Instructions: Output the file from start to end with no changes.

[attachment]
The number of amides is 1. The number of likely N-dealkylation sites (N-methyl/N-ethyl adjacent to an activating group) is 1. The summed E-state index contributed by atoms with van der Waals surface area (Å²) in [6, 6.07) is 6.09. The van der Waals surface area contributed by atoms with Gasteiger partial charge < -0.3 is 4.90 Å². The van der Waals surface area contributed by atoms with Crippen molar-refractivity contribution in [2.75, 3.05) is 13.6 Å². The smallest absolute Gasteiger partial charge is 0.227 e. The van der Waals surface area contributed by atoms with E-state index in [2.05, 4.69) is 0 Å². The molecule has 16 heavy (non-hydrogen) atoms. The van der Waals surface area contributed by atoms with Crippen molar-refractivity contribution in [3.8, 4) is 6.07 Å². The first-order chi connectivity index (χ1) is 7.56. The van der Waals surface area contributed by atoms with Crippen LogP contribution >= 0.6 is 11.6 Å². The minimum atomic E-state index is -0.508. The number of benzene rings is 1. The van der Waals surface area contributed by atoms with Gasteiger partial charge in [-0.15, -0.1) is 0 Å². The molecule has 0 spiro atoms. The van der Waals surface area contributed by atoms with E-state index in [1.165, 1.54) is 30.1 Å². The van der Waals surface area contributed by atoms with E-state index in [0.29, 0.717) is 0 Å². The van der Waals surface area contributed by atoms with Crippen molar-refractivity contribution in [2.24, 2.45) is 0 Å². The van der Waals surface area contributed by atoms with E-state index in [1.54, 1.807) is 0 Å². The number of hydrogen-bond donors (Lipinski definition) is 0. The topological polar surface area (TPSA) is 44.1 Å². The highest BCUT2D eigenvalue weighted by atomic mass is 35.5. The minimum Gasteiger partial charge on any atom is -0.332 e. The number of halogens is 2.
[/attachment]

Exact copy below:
The number of amides is 1. The number of likely N-dealkylation sites (N-methyl/N-ethyl adjacent to an activating group) is 1. The summed E-state index contributed by atoms with van der Waals surface area (Å²) in [6, 6.07) is 6.09. The van der Waals surface area contributed by atoms with Gasteiger partial charge < -0.3 is 4.90 Å². The van der Waals surface area contributed by atoms with Crippen molar-refractivity contribution in [2.75, 3.05) is 13.6 Å². The smallest absolute Gasteiger partial charge is 0.227 e. The van der Waals surface area contributed by atoms with E-state index in [2.05, 4.69) is 0 Å². The molecule has 16 heavy (non-hydrogen) atoms. The van der Waals surface area contributed by atoms with Crippen molar-refractivity contribution in [3.8, 4) is 6.07 Å². The first-order chi connectivity index (χ1) is 7.56. The van der Waals surface area contributed by atoms with Crippen LogP contribution >= 0.6 is 11.6 Å². The minimum atomic E-state index is -0.508. The number of benzene rings is 1. The van der Waals surface area contributed by atoms with Gasteiger partial charge in [-0.15, -0.1) is 0 Å². The molecule has 0 spiro atoms. The van der Waals surface area contributed by atoms with E-state index in [1.165, 1.54) is 30.1 Å². The van der Waals surface area contributed by atoms with E-state index in [0.29, 0.717) is 0 Å². The van der Waals surface area contributed by atoms with Crippen molar-refractivity contribution in [2.24, 2.45) is 0 Å². The van der Waals surface area contributed by atoms with E-state index in [1.54, 1.807) is 0 Å². The number of hydrogen-bond donors (Lipinski definition) is 0. The topological polar surface area (TPSA) is 44.1 Å². The highest BCUT2D eigenvalue weighted by atomic mass is 35.5. The minimum Gasteiger partial charge on any atom is -0.332 e. The number of halogens is 2.